Quote: Prohibition in Other Countries


Title: Last Call
Author: Daniel Okrent
Page: 75

Other [European] countries (all of them northern, none of them Catholic) were gripped by what a French economist described as “le delirium anti-alcoolique.”
The new temperance laws included the issuance of individual “drinking licenses” in Sweden,
the suspension of liquor sales in German industrial areas,
and the suspension of all liquor sales in Iceland (a ruling revoked, at least insofar as Spanish wine was concerned,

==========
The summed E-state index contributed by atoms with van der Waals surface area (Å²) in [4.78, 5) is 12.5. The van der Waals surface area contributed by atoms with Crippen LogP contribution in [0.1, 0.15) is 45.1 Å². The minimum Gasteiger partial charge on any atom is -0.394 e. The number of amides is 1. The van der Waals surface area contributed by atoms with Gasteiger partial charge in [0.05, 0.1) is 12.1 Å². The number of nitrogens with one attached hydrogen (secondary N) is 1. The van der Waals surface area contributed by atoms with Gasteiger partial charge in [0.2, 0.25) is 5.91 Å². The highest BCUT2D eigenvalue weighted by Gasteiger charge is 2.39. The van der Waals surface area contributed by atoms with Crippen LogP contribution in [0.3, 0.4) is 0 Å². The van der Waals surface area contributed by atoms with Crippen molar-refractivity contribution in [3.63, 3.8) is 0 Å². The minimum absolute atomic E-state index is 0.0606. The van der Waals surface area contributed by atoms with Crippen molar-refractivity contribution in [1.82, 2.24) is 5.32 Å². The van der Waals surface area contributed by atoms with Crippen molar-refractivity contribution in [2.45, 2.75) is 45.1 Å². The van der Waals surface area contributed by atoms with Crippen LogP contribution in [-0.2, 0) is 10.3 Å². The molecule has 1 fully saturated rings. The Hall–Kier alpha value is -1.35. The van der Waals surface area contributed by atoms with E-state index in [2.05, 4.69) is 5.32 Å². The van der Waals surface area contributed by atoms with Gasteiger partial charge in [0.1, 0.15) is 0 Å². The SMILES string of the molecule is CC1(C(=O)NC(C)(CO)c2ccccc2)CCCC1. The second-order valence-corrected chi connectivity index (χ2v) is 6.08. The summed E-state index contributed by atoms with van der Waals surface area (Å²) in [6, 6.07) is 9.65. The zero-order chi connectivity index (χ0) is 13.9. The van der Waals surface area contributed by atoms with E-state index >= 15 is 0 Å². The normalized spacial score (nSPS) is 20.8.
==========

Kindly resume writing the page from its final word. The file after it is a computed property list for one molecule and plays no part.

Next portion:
when the Spaniards retaliated by tripling import duties on Icelandic fish).
Norway and Finland would both have a form of Prohibition in place before the decade was over,
and provincial Prohibition laws would sweep across all of Canada save for Catholic Quebec.

The most surprising foreign expression of the prohibitory impulse came in a decree issued by Czar Nicholas II in October 1914:
from that point forward, it declared,
the sale of vodka was forever banned throughout the Russian Empire.
He may as well have ordered fish to leave the ocean.

I must admit I did not know that other countries were caught up in the anti-alcohol fever of Prohibition.
I thought it was a uniquely American folderol.

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